Marion Female Seminary

Coordinates: 32°38′5″N 87°19′16″W / 32.63472°N 87.32111°W / 32.63472; -87.32111
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Marion Female Seminary
Marion Female Seminary.jpg
The Marion Female Seminary in 2009
Marion Female Seminary is located in Alabama
Marion Female Seminary
Marion Female Seminary is located in the United States
Marion Female Seminary
Location202 Monroe St. Marion, Alabama
Coordinates32°38′5″N 87°19′16″W / 32.63472°N 87.32111°W / 32.63472; -87.32111
Architectural styleGreek Revival
NRHP reference No.73000372[1]
Added to NRHPOctober 4, 1973[1]

The Marion Female Seminary, also known as the Old Perry County High School, is a historic Greek Revival-style school building utilizing the Doric order in Marion, Alabama.[1][2] It was listed on the National Register of Historic Places on October 4, 1973.[1]


The Marion Female Seminary was established in 1836, with this building completed in 1850.[1][2][3] The building contained the studio of artist Nicola Marschall when he taught at the school. He taught painting, music, French, and German while employed here.[4] He is credited with designing the first Confederate flag.[3] He also designed the gray Confederate military uniform,[3] influenced by the mid-1800s uniforms of the Austrian and French Armies.

Built to serve as a female seminary from the time of construction, it was subsequently owned by the city of Marion from 1918 to 1930, at which time it was transferred to state ownership for use as a Perry County public school.[2] Originally a three-story building, it was remodeled in 1930 with the removal of the uppermost floor from the building.[2]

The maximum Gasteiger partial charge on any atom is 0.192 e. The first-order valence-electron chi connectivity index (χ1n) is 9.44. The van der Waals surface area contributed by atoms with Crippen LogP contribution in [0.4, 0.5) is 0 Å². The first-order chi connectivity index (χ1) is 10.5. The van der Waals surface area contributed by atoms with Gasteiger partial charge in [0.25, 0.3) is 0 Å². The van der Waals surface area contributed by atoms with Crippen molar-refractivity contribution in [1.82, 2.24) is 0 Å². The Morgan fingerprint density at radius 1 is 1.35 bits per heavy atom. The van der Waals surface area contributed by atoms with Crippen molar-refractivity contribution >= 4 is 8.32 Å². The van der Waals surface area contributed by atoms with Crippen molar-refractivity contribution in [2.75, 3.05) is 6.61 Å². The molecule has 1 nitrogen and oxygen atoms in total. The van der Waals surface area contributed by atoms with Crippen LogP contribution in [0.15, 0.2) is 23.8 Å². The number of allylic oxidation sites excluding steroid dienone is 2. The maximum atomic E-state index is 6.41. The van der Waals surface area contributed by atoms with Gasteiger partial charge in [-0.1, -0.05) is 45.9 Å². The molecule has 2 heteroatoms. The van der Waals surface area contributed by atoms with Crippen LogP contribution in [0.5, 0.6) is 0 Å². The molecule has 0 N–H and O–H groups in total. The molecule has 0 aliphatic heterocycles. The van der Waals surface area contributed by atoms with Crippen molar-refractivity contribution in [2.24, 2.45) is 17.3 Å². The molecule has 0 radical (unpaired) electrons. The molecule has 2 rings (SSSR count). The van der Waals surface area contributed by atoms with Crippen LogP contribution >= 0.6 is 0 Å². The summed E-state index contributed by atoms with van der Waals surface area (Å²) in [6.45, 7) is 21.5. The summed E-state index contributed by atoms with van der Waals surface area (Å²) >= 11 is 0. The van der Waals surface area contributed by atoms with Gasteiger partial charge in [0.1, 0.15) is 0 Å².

It currently houses the Perry County Historical Society and the Perry County High School Alumni Association.[3]

See also[edit]


  1. ^ a b c d e "National Register Information System". National Register of Historic Places. National Park Service. April 15, 2008.
  2. ^ a b c d "Marion Female Seminary, Monroe & Centreville Streets, Marion, Perry County, AL". Historic American Buildings Survey, Engineering Record, Landscapes Survey. Library of Congress. Retrieved January 1, 2013.
  3. ^ a b c d "Perry County". The Encyclopedia of Alabama. Alabama Humanities Foundation. Retrieved January 1, 2013.
  4. ^ "Nicola Marschall and the Walker Family at Cedar Grove Plantation: A Mid-Nineteenth Century Painter in West Alabama" (PDF). Alabama Department of Archives and History. State of Alabama. Archived from the original (PDF) on May 25, 2013. Retrieved January 1, 2013.